Jack found that his companion was a theological student almost ready for the ministry, to which he had been looking forward with eager hope, when one day he was suddenly seized by zaptiehs and flung into a dungeon. Dr. Sandeman—who was to him as a father, young Mardiros Vahanian said with kindling eyes—had done all in his power to help him, or even to find out of what he was accused. At last it was discovered that another person had been arrested, upon whom there was found an English newspaper containing a notice of the massacre at Sassoun. This man, probably under torture, said that he had it from young Vahanian,—and that was all his crime. On one occasion Dr. Sandeman got leave to visit him, though he only saw him in the presence of Turks, and was only allowed to speak to him in Turkish. As they parted, he ventured to whisper in English just this, “Do not give up hope”—and terrible things had the poor lad suffered afterwards on account of this one word. Not then, and not at any time from his own lips, did Jack hear the true story of that prison year, heaped with agonies, with tortures, and with outrages to us happily inconceivable.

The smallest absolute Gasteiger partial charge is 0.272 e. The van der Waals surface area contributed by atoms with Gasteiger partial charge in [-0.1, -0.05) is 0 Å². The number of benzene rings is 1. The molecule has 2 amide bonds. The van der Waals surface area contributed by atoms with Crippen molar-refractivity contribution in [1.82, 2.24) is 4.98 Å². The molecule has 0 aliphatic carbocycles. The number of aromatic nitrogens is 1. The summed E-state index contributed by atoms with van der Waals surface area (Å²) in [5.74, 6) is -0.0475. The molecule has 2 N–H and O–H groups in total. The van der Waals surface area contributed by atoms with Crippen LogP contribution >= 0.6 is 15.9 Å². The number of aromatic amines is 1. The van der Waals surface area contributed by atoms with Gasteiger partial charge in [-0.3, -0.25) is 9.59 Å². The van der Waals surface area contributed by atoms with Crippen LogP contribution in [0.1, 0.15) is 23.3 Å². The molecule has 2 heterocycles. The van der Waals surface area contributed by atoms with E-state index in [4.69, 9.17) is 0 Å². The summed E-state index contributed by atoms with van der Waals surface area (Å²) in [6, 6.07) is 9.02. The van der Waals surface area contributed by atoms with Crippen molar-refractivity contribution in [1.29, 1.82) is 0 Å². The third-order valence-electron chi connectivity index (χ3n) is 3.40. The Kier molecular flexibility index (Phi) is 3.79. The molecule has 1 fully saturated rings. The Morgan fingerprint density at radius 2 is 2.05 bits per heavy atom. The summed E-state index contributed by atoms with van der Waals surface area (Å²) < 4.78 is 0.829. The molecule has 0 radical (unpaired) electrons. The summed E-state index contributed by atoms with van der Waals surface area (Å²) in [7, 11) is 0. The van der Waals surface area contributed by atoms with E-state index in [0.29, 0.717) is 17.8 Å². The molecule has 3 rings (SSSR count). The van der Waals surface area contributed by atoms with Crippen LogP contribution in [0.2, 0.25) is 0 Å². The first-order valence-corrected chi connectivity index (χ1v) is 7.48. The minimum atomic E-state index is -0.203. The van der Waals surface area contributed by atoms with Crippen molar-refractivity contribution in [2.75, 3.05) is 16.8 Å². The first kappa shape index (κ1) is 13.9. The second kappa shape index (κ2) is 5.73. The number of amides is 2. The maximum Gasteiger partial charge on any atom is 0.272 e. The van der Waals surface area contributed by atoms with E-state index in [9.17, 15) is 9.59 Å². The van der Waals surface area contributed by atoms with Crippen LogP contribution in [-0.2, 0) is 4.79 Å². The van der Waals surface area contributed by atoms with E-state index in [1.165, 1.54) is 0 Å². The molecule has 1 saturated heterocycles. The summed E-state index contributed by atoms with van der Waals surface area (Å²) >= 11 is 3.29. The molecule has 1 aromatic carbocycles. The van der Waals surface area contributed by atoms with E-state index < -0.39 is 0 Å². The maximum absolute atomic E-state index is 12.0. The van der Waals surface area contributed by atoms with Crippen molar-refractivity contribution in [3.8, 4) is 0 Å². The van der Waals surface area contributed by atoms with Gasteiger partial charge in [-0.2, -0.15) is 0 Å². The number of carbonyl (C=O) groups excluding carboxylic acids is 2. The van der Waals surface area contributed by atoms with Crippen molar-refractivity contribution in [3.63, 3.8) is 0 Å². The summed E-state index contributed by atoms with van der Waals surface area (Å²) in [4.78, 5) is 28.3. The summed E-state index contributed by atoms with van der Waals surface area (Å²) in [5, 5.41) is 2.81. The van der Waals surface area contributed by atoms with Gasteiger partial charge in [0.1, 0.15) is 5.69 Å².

During a short time, towards the end, he had shared the cell of Baron Vartonian, who also had been imprisoned on some futile charge. A strong friendship had grown up between the young man and the old, thus thrown together; and now, in the old man’s utter loneliness and desolation, Vahanian wished to take the place of a son, and to cherish and comfort him.

Jack could not help doubting, when he looked at him, that he would be long left in the world to comfort any one. But not liking to express his doubt, he asked him how it was that in the end he got out of prison.

“I do not very well know,” the young man answered. “Dr. Sandeman never ceased to work for me; and I think that, somehow, he got the British Consul interested in my case, and that he interceded for me, as I know he did for Baron Vartonian, against whom indeed there was no charge that the Turks themselves believed in. It was one of those false accusations that any man can get a Turk to bring against a Christian for a couple of medjids, and the hiring of two false witnesses to back him up; and Christians being disqualified from bearing witness in a court of law, the accused of course has no chance of proving his innocence. However, thanks, I suppose, to the Consul, Baron Vartonian was released, and so was I.”

Jack asked him if he thought he was recovering his health.

“Oh yes, I grow stronger every day. If you had seen me when I first came out of prison, you would wonder at the change.” So he said; but Jack wondered, instead, what he could possibly have looked like then.

“No doubt,” he said, “while you were in prison, you often wished to die.”

“I did—sometimes,” he answered, his eyes kindling—”not that I might be away from my pain, but that I might be with my Saviour. But for the most part, I felt Him so near me there, that I thought death itself could scarcely bring us any closer.”